In it, Boyer reviews some of the key cognitive biases that lead to religious beliefs. For example, our tendency to form 'social' bonds with inanimate or imaginary entities, the ritualization of cleanliness and, importantly, our 'coalitional' psychology:
This coalitional psychology is involved in the dynamics of public religious commitment. When people proclaim their adherence to a particular faith, they subscribe to claims for which there is no evidence, and that would be taken as obviously wrong or ridiculous in other religious groups. This signals a willingness to embrace the group’s particular norm for no other reason than that it is, precisely, the group’s norm.Boyer thinks that the 'byproduct' explanation of religion is the most probable, based on the current evidence:
So is religion an adaptation or a byproduct of our evolution? Perhaps one day we will find compelling evidence that a capacity for religious thoughts, rather than ‘religion’ in the modern form of socio-political institutions, contributed to fitness in ancestral times. For the time being, the data support a more modest conclusion: religious thoughts seem to be an emergent property of our standard cognitive capacities.He concludes:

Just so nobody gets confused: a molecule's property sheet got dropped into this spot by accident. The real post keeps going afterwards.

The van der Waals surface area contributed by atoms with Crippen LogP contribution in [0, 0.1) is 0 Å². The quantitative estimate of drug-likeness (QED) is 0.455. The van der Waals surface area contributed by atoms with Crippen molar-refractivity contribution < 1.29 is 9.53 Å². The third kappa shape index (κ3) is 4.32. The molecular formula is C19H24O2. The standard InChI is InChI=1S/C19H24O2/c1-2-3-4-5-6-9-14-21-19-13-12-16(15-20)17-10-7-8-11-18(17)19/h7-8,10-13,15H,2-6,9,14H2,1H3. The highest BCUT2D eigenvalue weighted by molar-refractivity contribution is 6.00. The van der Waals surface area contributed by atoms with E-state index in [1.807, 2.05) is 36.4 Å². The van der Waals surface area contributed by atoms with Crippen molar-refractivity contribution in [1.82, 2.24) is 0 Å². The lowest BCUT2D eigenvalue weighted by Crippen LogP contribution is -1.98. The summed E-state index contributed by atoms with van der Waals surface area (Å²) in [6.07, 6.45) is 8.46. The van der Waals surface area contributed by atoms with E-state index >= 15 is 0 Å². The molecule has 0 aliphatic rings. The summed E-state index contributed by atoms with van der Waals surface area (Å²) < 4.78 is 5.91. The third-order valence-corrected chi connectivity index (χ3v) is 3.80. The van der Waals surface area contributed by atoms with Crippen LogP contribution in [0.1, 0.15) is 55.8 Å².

The findings emerging from this cognitive evolutionary approach challenge two central tenets of most established religions. First, the notion that their particular creed differs from all other (supposedly misguided) faiths; second, that it is only because of extraordinary events or the actual presence of supernatural agents that religious ideas have taken shape. On the contrary, we now know that all versions of religion are based on very similar tacit assumptions, and that all it takes to imagine supernatural agents are normal human minds processing information in the most natural way. Knowing, even accepting these conclusions is unlikely to undermine religious commitment. Some form of religious thinking seems to be the path of least resistance for our cognitive systems. By contrast, disbelief is generally the result of deliberate, effortful work against our natural cognitive dispositions — hardly the easiest ideology to propagate.